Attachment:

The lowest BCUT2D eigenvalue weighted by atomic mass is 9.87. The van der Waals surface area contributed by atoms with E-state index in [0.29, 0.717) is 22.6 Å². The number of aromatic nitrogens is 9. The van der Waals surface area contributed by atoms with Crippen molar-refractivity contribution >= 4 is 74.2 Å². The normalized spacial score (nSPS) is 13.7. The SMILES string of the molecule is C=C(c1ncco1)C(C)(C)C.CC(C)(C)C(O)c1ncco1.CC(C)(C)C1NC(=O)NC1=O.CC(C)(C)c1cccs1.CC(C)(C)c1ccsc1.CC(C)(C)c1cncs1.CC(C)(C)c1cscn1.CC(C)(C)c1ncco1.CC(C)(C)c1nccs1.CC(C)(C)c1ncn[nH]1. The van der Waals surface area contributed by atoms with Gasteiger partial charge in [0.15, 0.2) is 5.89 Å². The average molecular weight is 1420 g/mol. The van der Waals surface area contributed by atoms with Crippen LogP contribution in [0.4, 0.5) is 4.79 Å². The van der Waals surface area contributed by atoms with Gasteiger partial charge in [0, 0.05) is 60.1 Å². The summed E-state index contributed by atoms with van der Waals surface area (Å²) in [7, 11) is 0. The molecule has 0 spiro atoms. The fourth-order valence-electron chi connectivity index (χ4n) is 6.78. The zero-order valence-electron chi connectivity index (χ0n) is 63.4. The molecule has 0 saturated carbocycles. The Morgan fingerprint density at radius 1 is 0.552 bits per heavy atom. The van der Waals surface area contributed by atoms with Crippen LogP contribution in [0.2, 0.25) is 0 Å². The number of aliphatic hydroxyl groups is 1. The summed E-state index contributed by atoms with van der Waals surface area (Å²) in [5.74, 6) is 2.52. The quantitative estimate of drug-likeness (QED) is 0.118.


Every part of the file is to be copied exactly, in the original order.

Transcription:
The lowest BCUT2D eigenvalue weighted by atomic mass is 9.87. The van der Waals surface area contributed by atoms with E-state index in [0.29, 0.717) is 22.6 Å². The number of aromatic nitrogens is 9. The van der Waals surface area contributed by atoms with Crippen molar-refractivity contribution >= 4 is 74.2 Å². The normalized spacial score (nSPS) is 13.7. The SMILES string of the molecule is C=C(c1ncco1)C(C)(C)C.CC(C)(C)C(O)c1ncco1.CC(C)(C)C1NC(=O)NC1=O.CC(C)(C)c1cccs1.CC(C)(C)c1ccsc1.CC(C)(C)c1cncs1.CC(C)(C)c1cscn1.CC(C)(C)c1ncco1.CC(C)(C)c1nccs1.CC(C)(C)c1ncn[nH]1. The van der Waals surface area contributed by atoms with Gasteiger partial charge in [0.15, 0.2) is 5.89 Å². The average molecular weight is 1420 g/mol. The van der Waals surface area contributed by atoms with Crippen LogP contribution in [0.4, 0.5) is 4.79 Å². The van der Waals surface area contributed by atoms with Gasteiger partial charge in [0, 0.05) is 60.1 Å². The summed E-state index contributed by atoms with van der Waals surface area (Å²) in [7, 11) is 0. The molecule has 0 spiro atoms. The fourth-order valence-electron chi connectivity index (χ4n) is 6.78. The zero-order valence-electron chi connectivity index (χ0n) is 63.4. The molecule has 0 saturated carbocycles. The Morgan fingerprint density at radius 1 is 0.552 bits per heavy atom. The van der Waals surface area contributed by atoms with Crippen LogP contribution in [0.2, 0.25) is 0 Å². The number of aliphatic hydroxyl groups is 1. The summed E-state index contributed by atoms with van der Waals surface area (Å²) in [5.74, 6) is 2.52. The quantitative estimate of drug-likeness (QED) is 0.118.